Before I met my partner, whenever I went on a date I used to blurt out that I’m bipolar as a throw away comment or self-deprecating joke, usually mid-monologue, within minutes of meeting the person. I always told myself that I did this because it was the best way to kill the stigma around the disorder — you know, full disclosure, cool and casual.
When I tentatively began dating again at the age of twenty-nine, a friend and former flatmate of mine in Stockholm half-jokingly gave me some basic rules for a first date, a simple list of three topics that she told me were off limits on a first date, and they were:
- Quantum physics
- Existentialism, and specifically death
- The fact that I’m bipolar
I suppose the joke is that I always went into every first date with the serious intention of actually following these rules and always, without exception, unintentionally broke them. Every single one of them.
But then I met my partner and he was different, what I felt for him was different, and suddenly I changed my MO — not consciously — it wasn’t until I got home from my first date with him that I realised I’d never made a joke about being bipolar, in fact I hadn’t mentioned it at all. When I went on the second date with him, I had every intention of telling him and get it over with, but I actually found myself struggling to get the words out. So, again, I went home with what by this point felt like a big secret.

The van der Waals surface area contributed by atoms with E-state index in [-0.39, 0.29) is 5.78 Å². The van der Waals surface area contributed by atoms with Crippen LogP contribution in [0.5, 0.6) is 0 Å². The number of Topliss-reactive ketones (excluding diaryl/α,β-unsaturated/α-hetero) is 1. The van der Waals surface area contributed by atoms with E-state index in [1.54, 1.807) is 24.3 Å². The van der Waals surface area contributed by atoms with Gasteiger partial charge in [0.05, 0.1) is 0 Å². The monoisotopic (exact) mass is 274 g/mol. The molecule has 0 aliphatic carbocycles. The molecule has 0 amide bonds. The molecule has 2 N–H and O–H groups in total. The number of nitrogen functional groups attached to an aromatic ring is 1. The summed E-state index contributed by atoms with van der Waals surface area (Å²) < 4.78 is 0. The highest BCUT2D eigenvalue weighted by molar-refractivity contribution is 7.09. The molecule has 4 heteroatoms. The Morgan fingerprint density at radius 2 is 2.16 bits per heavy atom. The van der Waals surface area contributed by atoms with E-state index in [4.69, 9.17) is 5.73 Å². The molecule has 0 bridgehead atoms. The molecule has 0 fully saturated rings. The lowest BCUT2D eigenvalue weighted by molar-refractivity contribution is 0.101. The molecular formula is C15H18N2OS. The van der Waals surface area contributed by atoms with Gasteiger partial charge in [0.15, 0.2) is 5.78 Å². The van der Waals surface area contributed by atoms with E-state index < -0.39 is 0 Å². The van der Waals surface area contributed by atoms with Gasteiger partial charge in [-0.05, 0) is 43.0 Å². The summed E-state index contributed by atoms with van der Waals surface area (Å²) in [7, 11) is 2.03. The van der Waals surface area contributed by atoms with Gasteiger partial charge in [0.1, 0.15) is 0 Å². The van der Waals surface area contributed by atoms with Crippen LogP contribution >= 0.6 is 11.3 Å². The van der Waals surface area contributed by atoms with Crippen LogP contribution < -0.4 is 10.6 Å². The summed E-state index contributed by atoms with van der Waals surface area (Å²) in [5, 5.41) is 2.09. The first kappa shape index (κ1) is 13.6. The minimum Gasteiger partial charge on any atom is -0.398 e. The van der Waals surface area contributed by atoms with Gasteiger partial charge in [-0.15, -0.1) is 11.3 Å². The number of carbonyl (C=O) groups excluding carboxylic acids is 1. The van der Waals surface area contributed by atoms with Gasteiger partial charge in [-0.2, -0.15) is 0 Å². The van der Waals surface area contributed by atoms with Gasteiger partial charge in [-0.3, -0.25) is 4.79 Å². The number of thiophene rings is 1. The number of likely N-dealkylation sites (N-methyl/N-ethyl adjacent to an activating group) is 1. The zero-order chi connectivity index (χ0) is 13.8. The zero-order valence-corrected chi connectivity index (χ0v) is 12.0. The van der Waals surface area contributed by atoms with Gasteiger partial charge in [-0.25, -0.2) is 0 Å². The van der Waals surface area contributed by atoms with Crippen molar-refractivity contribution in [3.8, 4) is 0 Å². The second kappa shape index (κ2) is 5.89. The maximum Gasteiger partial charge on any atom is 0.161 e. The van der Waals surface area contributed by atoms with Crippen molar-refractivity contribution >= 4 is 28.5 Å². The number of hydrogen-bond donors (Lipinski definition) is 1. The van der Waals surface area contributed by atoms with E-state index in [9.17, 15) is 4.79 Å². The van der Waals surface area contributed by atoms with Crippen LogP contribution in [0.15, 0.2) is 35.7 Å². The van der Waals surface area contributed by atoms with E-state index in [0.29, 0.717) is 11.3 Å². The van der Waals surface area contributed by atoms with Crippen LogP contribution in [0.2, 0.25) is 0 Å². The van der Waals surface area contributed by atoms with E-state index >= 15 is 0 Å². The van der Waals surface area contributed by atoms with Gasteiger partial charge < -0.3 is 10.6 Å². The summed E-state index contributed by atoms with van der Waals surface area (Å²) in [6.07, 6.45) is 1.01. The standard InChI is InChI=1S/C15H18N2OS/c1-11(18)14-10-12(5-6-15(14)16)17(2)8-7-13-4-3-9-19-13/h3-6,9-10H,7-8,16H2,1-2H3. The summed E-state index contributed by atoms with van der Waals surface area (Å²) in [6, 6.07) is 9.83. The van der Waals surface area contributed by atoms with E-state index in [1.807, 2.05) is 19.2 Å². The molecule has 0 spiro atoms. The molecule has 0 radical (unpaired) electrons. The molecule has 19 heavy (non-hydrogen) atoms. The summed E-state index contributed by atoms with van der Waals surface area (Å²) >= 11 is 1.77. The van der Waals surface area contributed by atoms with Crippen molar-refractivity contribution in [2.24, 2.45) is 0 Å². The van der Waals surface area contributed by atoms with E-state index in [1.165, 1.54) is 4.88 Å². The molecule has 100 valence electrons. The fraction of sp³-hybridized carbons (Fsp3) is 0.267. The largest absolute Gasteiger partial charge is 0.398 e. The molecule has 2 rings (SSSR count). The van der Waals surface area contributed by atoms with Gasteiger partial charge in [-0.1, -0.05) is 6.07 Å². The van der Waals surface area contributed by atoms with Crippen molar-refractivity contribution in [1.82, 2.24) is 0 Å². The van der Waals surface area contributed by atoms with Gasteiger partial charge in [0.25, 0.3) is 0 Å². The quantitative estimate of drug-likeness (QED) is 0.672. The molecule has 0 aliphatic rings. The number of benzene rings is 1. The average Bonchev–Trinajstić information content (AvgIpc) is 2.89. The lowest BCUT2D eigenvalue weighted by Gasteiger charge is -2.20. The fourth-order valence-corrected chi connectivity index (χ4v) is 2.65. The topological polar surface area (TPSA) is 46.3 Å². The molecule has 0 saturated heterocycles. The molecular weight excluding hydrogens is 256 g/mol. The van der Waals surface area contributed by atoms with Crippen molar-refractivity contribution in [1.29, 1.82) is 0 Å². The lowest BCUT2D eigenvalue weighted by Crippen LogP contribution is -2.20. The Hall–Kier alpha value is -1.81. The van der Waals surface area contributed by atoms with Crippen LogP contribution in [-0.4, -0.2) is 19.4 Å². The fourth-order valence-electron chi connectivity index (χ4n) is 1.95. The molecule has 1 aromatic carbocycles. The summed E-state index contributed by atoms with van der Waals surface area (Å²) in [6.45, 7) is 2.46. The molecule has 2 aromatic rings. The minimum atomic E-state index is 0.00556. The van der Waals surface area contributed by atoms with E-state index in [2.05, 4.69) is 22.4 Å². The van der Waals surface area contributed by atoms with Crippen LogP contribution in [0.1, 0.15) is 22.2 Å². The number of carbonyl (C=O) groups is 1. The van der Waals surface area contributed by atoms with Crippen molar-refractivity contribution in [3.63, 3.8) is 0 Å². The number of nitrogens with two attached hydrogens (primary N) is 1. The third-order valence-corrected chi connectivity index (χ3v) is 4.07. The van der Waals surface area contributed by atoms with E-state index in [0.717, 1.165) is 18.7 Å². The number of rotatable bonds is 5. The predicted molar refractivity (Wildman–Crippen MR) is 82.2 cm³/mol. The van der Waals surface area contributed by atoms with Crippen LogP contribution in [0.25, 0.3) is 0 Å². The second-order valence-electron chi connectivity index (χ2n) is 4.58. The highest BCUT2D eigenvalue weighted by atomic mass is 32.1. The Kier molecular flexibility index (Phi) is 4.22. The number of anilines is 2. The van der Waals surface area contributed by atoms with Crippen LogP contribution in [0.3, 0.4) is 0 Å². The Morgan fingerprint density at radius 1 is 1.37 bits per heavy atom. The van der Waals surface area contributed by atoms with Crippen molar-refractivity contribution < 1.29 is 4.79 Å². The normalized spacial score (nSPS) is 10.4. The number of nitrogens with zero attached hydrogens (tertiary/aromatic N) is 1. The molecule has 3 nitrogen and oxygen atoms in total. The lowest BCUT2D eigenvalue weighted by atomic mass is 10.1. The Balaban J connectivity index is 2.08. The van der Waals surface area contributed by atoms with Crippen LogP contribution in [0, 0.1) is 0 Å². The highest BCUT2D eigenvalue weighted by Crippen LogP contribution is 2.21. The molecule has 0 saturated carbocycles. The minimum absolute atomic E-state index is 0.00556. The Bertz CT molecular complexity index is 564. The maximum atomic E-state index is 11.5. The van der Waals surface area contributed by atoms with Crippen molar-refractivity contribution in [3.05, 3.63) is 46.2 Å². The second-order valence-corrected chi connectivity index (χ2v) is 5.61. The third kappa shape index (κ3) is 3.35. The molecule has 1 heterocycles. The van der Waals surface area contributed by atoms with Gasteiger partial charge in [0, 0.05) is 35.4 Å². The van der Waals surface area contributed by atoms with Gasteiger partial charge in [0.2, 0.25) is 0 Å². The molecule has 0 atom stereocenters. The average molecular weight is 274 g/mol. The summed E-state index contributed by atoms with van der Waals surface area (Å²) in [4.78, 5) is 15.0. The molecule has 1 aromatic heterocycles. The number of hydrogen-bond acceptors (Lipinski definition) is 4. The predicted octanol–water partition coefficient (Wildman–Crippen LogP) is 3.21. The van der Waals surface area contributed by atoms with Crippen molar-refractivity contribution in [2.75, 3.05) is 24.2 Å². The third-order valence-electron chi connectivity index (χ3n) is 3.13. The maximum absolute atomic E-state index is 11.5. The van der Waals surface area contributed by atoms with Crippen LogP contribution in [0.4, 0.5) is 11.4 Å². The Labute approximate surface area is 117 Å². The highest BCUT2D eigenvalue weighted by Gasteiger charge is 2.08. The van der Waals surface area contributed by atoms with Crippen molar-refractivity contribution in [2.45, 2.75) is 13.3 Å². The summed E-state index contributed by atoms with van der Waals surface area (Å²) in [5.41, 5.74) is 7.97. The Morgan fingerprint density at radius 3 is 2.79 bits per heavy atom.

This made me realise that routinely revealing that I have bipolar disorder with an off-handed comment five minutes in to a first date, was less about reducing the stigma around it and more about subconsciously protecting myself from rejection and hurt.
When you’re bipolar, it’s very common to meet people, whether they’re new friends or romantic partners, whilst you’re up. Because this is when we’re at your most exciteable, inspired, productive and, most importantly, social. So this is the version of us that the other person gets to know and, sometimes, fall in love with.
Then our mood swings, and they have to get to know a whole new side of us — a version of us that can seem like a whole other person sometimes — and figure out the relationship basics, such as communication and intimacy, all over again, which can be confusing to say the least. But remember, we also have to figure these things out, whilst dealing with our symptoms and the anxiety about how the symptoms are going to affect the relationship, at the same time.
This is why it helps to be self-aware and really know ourselves, our moods and our symptoms, because that way we’re better prepared for the storms when they come, which makes it easier for us to ride them out, but it also makes it easier to have the conversation with our friends and partners ahead of time and prepare them for what the storms can be like for us, so that they have a better idea of what to expect and how best to support us.
Because if you’re going to have a close relationship, platonic or romantic, you’re going to be riding out the storms together whether you like it or not.
I met my partner at the end of February, just as I was heading into a hypomanic episode and the connection turned crush turned infatuation that I experienced throughout the first date, sped up that hypomania, so the person that my partner met and subsequently got to know as we continued dating, was the hypomanic version of me, a version that persisted because the year I met my partner I was more or less hypomanic for six months straight.